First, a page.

Pet ownership may not have changed for two-thirds of American pet owners surveyed in late 2021. However, for those who did lose or gain a pet, the person’s age may have influenced their decision. The majority of respondents to a November 2021 survey by the American Pet Products Association (APPA) have the same number of pets now as they did three months ago. Fourteen percent said they have more pets, but 18% said they have fewer. Death of the dog, cat or other animal was the leading reason for loss of pets. The APPA survey noted differences among baby boomers, Gen X, millennials and Gen Z for why they had fewer pets.
Demographic differences in pet ownership change
The younger age groups showed more variability during the three months preceding the November poll. While 22% of Gen Z and 25% of Millennials have more pets now, 20% of Gen Z and 15% of millennials report fewer pets. When asked why they had to get rid of these pets, Gen Z and millennial respondents stated they didn’t have enough time for the pet at much higher rates than older groups.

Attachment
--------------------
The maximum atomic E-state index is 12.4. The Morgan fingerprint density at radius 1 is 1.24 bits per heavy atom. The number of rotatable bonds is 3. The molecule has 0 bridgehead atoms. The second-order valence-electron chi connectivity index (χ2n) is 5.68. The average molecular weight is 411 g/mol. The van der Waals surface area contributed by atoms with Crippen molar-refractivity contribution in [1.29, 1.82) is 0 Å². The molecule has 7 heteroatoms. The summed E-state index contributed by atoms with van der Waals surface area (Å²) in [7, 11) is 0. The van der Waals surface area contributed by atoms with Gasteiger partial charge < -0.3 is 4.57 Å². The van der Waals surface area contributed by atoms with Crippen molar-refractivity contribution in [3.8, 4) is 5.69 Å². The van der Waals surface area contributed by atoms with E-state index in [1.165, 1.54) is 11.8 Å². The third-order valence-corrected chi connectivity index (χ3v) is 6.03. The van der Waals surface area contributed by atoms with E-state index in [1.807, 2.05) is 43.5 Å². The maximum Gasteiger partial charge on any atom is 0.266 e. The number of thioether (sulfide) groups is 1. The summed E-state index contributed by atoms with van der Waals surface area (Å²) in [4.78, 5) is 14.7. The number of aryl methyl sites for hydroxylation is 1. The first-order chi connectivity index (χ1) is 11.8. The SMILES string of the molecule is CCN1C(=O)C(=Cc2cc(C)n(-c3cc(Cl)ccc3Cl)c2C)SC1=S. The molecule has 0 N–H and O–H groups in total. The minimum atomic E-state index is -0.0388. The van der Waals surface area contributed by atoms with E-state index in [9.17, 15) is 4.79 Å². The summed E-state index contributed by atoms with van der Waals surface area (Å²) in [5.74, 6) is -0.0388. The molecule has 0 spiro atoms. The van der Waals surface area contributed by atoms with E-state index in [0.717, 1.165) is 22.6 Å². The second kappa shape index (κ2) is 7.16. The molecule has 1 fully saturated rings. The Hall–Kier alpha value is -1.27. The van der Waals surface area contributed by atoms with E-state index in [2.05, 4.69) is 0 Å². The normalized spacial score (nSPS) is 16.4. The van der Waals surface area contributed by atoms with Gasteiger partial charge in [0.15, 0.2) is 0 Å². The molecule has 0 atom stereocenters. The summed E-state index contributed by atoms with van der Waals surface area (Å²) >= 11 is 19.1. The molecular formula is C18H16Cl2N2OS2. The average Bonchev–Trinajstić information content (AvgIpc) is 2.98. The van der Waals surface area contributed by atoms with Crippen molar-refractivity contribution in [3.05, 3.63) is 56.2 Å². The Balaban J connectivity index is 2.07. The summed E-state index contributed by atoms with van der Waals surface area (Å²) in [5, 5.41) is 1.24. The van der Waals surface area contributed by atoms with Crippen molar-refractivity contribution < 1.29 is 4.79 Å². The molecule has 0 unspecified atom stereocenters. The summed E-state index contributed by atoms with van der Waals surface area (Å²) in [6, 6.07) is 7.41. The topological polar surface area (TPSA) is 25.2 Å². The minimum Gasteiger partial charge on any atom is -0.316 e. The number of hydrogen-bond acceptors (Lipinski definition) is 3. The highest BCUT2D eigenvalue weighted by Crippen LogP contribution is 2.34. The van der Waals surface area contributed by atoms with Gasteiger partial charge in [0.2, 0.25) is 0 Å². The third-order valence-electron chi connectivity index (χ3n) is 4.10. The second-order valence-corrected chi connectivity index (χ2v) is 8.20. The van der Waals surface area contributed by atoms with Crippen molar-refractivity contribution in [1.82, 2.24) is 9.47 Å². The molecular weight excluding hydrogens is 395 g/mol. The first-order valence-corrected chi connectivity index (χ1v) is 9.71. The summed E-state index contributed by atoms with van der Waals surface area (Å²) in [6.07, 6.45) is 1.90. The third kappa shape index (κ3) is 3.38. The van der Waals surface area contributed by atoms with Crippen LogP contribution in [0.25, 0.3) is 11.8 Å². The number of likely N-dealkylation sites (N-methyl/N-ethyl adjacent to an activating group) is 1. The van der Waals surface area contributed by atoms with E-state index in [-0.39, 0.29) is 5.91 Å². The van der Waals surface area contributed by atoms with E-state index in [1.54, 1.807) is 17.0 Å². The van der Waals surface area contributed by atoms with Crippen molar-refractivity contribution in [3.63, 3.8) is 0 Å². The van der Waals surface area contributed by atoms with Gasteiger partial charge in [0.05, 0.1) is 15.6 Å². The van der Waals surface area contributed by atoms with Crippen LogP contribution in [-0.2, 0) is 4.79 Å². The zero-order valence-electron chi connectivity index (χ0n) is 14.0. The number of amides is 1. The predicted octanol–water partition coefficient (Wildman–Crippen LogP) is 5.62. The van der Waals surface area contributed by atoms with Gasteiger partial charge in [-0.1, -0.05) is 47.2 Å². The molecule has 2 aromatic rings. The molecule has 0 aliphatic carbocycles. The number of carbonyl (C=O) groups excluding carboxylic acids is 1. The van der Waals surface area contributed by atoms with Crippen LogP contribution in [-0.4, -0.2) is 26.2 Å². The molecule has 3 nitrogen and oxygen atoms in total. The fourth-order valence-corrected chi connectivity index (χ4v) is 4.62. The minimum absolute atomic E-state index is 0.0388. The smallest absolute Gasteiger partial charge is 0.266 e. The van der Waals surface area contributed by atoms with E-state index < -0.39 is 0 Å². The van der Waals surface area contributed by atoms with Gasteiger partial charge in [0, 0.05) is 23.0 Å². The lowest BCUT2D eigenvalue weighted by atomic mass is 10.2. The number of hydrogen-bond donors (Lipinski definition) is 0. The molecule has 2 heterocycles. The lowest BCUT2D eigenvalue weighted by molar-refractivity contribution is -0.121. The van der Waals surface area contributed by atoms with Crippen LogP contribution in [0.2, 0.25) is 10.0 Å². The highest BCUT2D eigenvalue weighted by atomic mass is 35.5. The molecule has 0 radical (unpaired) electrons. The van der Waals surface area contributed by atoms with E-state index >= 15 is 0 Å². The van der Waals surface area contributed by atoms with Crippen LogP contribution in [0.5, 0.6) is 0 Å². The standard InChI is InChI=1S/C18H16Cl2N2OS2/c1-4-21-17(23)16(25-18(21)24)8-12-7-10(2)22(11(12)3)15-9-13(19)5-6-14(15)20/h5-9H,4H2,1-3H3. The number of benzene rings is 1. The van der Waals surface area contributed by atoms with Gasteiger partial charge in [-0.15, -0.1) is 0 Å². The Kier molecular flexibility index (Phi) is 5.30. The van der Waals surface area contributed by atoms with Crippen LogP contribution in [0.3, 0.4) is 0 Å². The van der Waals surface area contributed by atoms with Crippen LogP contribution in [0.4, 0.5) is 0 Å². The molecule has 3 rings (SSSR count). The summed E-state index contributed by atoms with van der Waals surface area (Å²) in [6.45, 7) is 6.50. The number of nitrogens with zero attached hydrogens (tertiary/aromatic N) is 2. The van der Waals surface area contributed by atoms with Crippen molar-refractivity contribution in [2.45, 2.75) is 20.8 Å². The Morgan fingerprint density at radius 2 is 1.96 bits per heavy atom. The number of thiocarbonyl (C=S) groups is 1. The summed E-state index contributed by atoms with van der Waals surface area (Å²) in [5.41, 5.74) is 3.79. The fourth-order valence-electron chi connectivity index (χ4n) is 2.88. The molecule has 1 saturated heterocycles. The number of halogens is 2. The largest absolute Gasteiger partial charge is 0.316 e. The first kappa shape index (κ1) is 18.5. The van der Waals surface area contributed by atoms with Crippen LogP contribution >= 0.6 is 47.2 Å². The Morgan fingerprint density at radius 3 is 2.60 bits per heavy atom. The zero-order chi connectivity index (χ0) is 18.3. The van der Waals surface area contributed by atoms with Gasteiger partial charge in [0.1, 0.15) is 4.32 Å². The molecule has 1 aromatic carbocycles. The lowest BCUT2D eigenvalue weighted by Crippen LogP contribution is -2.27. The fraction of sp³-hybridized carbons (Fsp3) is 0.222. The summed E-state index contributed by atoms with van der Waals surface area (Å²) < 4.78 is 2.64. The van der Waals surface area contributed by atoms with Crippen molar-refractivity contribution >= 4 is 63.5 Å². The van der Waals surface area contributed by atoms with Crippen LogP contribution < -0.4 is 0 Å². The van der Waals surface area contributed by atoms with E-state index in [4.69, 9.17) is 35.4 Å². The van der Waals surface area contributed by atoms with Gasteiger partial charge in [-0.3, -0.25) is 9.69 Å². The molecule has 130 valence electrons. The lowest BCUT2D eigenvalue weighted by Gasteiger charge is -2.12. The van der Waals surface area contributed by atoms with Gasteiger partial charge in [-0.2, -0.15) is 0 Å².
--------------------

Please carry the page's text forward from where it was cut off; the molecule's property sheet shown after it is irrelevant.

Baby Boomers had different reasons for losing pets, with fewer getting new pets. In the three months before the survey, fewer than 10% of baby boomers acquired more pets. Yet, 20% said they have fewer pets. Of these, 42% of boomers said their pet had died, compared to 31% overall.
Among all respondents who reported fewer pets, 10% could no longer afford the animal and another 9% couldn’t take care of the pet for some other reason. Eight percent said they did not have enough time for their pets, while 4% were no longer working remotely and couldn’t manage a pet anymore. Another 35% cited “other” reasons for why they had fewer pets.